Dilhorne Speed Watch was originally created with the help of police many years ago and was resurrected around nine months ago by villagers who were seriously concerned about the level of speeding through the village.
Now it is hoped that more volunteers will get behind the scheme to further reduce speeding and help improve road safety and awareness.
A spokesman for the scheme said: "Dilhorne is one of a number of villages in the Staffordshire Moorlands and other rural communities which suffers from speeding motorists who think no one will catch them and they can do as they please.
"Many villages are used as rat-runs for rush hour traffic, showing little or no respect for the residents living there.
"Community Speed Watch really is worthwhile; there is an old phrase that prevention is better than cure and my view is that there is no point waiting for someone to be seriously injured, or even killed, before installing traffic calming and safety measures; it's a question of educating drivers before it gets to that extent.
"As a community we need to be making people more aware that they simply can't drive as they please at speeds that suit them.
"Dilhorne has a 30mph limit, reduced to 20mph outside the school, yet it's not uncommon for vehicles to travel through at up to 45mph.
"Community Speed Watch is a way of constantly reinforcing the message that 30 is 30 for a reason and the police safety camera van will be out in support of it.
"To become a volunteer all it takes is two hours training at a police station and giving as much or as little time as you can after that.
"The more people we can get to help means that we get to be out more regularly to raise awareness that speeding dangerously throughout villages is completely necessary and people should have respect for the communities they drive through; after all it's better to get home safe than not at all."
During the six weeks from July 30 to September 12 the scheme carried out six roadside checks taking seven hours in total.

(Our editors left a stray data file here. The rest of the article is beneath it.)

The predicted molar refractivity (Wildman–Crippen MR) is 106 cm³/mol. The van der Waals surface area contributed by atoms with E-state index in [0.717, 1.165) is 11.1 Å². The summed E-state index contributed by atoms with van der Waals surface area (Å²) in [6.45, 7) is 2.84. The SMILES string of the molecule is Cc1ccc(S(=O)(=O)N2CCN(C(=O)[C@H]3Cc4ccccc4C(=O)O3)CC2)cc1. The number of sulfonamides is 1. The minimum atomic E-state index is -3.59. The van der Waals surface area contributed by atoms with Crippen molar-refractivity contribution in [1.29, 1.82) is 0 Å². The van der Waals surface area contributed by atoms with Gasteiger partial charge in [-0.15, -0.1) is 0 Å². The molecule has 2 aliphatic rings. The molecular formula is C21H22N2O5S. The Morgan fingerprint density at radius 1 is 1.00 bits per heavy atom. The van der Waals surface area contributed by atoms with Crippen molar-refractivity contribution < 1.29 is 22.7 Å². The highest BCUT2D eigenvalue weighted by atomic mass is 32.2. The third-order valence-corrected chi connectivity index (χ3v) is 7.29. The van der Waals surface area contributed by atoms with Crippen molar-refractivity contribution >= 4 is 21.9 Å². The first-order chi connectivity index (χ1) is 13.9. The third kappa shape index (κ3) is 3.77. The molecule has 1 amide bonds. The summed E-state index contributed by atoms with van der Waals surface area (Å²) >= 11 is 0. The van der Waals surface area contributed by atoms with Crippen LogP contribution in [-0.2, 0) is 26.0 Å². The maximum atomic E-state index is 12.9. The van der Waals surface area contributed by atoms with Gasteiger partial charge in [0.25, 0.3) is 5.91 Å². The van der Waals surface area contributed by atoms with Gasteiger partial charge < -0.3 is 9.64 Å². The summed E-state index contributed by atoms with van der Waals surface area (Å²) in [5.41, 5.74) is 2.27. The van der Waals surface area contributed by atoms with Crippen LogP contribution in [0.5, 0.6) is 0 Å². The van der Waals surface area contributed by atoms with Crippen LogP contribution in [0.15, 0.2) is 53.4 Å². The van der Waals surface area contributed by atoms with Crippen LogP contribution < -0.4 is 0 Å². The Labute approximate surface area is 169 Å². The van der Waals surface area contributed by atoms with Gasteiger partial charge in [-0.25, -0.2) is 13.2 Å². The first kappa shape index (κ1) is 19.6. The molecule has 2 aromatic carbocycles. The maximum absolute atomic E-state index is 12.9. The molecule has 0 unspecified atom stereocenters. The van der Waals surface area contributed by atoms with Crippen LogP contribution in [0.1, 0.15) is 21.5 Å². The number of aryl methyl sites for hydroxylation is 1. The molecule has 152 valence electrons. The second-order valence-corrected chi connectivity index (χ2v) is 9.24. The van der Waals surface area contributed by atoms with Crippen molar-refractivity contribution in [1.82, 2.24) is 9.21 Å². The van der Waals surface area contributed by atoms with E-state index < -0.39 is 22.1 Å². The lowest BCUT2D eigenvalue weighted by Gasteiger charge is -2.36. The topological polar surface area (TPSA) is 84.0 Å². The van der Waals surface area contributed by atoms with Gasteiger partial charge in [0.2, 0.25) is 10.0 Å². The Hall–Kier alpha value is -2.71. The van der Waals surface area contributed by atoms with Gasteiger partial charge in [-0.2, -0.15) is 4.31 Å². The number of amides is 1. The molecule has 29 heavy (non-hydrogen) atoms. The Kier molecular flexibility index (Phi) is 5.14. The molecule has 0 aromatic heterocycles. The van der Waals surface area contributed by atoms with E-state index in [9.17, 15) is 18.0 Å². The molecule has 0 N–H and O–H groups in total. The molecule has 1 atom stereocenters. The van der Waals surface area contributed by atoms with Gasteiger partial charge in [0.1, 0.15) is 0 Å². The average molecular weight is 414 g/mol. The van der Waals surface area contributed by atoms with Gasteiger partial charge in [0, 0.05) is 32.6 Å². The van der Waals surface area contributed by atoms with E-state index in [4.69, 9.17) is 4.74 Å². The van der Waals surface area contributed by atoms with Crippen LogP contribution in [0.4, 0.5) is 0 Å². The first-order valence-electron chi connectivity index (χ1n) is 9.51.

Over that time 85 vehicles were detected exceeding the speed limit of 30mph - at 35mph or above which is the Association of Chief Police Officers guideline for prosecution; 32 of those vehicles were travelling at over 40 mph, the highest being 49mph; 59 first time warning letters (CES1) were sent; 1 second time letter (CES2) has been sent - CES2 is sent if a vehicle is detected twice in twelve months and a Police Officer visits if it is detected a third time.
Steve Bird, Community Speed Watch Co-ordinator for the Safer Roads Partnership, said: "The Staffordshire Safer Roads Partnership involving Councils, Police and other partners oversees more than 50 Community Speed Watch schemes in the county.
"The volunteers provide an invaluable service by supporting the Partnership and assisting in reducing vehicle speeds at their sites of operation thereby increasing road safety for all of the community and contributing to the overall reduction in collision and casualties within the County.
"Many communities have benefited from such schemes and their presence generally receives a favourable response from residents who see the change in traffic behaviour. "The low number of repeat offenders - in 2012 there were 2589 CES1 letters and only 104 repeat offenders - suggest to me that once detected motorists do make a change to their driving behaviour.
"I would encourage anyone wishing to start a scheme, or join an existing scheme to contact me on 01785 232702 or by e mail at community.